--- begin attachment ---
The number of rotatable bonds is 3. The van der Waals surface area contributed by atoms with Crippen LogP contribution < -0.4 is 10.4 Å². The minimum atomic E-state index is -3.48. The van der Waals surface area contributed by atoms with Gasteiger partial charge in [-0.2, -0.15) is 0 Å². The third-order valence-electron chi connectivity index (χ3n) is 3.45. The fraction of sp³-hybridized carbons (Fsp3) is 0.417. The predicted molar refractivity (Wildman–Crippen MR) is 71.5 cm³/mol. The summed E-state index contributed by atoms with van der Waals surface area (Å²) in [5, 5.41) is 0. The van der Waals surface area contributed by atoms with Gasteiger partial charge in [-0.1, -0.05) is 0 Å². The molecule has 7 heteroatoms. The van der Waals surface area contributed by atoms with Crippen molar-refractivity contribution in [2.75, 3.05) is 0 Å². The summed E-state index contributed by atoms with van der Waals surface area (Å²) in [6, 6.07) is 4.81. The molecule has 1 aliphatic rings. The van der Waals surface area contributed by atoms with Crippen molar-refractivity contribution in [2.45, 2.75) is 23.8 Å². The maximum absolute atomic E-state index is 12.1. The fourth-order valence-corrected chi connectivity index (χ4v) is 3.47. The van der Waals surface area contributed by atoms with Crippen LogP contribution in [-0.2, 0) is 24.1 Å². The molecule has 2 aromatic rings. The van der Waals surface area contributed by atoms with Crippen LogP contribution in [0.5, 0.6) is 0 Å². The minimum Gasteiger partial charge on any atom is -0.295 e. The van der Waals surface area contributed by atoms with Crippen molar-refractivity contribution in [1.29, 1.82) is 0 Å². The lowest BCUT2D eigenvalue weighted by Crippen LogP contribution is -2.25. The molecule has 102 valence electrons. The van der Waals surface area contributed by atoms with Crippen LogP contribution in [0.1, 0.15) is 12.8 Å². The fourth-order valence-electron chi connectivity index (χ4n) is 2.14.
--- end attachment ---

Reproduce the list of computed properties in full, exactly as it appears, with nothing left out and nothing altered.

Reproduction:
The number of rotatable bonds is 3. The van der Waals surface area contributed by atoms with Crippen LogP contribution < -0.4 is 10.4 Å². The minimum atomic E-state index is -3.48. The van der Waals surface area contributed by atoms with Gasteiger partial charge in [-0.2, -0.15) is 0 Å². The third-order valence-electron chi connectivity index (χ3n) is 3.45. The fraction of sp³-hybridized carbons (Fsp3) is 0.417. The predicted molar refractivity (Wildman–Crippen MR) is 71.5 cm³/mol. The summed E-state index contributed by atoms with van der Waals surface area (Å²) in [5, 5.41) is 0. The van der Waals surface area contributed by atoms with Gasteiger partial charge in [-0.1, -0.05) is 0 Å². The molecule has 7 heteroatoms. The van der Waals surface area contributed by atoms with Crippen molar-refractivity contribution in [2.75, 3.05) is 0 Å². The summed E-state index contributed by atoms with van der Waals surface area (Å²) in [6, 6.07) is 4.81. The molecule has 1 aliphatic rings. The van der Waals surface area contributed by atoms with Crippen molar-refractivity contribution in [2.45, 2.75) is 23.8 Å². The maximum absolute atomic E-state index is 12.1. The fourth-order valence-corrected chi connectivity index (χ4v) is 3.47. The van der Waals surface area contributed by atoms with Crippen LogP contribution in [-0.2, 0) is 24.1 Å². The molecule has 2 aromatic rings. The van der Waals surface area contributed by atoms with Crippen LogP contribution in [0.5, 0.6) is 0 Å². The minimum Gasteiger partial charge on any atom is -0.295 e. The van der Waals surface area contributed by atoms with Crippen molar-refractivity contribution in [1.29, 1.82) is 0 Å². The lowest BCUT2D eigenvalue weighted by Crippen LogP contribution is -2.25. The molecule has 102 valence electrons. The van der Waals surface area contributed by atoms with Crippen LogP contribution in [0.1, 0.15) is 12.8 Å². The fourth-order valence-electron chi connectivity index (χ4n) is 2.14.